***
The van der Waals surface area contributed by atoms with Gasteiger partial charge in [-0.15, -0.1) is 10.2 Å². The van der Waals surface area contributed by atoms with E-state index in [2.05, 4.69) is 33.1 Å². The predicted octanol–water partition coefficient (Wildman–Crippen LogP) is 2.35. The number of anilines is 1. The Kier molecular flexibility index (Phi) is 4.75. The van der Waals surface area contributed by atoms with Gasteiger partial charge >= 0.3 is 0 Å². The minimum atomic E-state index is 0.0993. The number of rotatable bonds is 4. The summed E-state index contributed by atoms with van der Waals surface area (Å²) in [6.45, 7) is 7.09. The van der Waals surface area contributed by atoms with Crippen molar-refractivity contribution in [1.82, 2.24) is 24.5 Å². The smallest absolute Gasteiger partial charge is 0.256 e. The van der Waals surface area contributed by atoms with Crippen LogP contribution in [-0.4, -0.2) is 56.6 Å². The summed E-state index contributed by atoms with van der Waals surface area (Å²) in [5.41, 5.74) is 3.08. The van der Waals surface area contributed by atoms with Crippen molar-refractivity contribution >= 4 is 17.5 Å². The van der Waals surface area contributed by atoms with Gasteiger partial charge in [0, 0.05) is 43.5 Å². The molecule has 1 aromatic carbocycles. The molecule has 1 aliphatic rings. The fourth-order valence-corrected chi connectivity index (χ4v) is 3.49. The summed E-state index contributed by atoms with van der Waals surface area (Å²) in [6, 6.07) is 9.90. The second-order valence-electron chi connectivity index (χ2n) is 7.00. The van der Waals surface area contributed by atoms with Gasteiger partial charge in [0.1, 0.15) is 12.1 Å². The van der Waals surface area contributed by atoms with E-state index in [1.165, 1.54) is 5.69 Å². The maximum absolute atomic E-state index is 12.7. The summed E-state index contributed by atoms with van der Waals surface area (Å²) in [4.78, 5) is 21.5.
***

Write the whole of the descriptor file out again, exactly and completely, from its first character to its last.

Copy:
The van der Waals surface area contributed by atoms with Gasteiger partial charge in [-0.15, -0.1) is 10.2 Å². The van der Waals surface area contributed by atoms with E-state index in [2.05, 4.69) is 33.1 Å². The predicted octanol–water partition coefficient (Wildman–Crippen LogP) is 2.35. The number of anilines is 1. The Kier molecular flexibility index (Phi) is 4.75. The van der Waals surface area contributed by atoms with Gasteiger partial charge >= 0.3 is 0 Å². The minimum atomic E-state index is 0.0993. The number of rotatable bonds is 4. The summed E-state index contributed by atoms with van der Waals surface area (Å²) in [6.45, 7) is 7.09. The van der Waals surface area contributed by atoms with Crippen molar-refractivity contribution in [1.82, 2.24) is 24.5 Å². The smallest absolute Gasteiger partial charge is 0.256 e. The van der Waals surface area contributed by atoms with Crippen LogP contribution in [-0.4, -0.2) is 56.6 Å². The summed E-state index contributed by atoms with van der Waals surface area (Å²) in [5.41, 5.74) is 3.08. The van der Waals surface area contributed by atoms with Crippen molar-refractivity contribution >= 4 is 17.5 Å². The van der Waals surface area contributed by atoms with Gasteiger partial charge in [0, 0.05) is 43.5 Å². The molecule has 1 aromatic carbocycles. The molecule has 1 aliphatic rings. The fourth-order valence-corrected chi connectivity index (χ4v) is 3.49. The summed E-state index contributed by atoms with van der Waals surface area (Å²) in [6, 6.07) is 9.90. The second-order valence-electron chi connectivity index (χ2n) is 7.00. The van der Waals surface area contributed by atoms with Gasteiger partial charge in [0.1, 0.15) is 12.1 Å². The van der Waals surface area contributed by atoms with E-state index in [1.165, 1.54) is 5.69 Å². The maximum absolute atomic E-state index is 12.7. The summed E-state index contributed by atoms with van der Waals surface area (Å²) in [4.78, 5) is 21.5.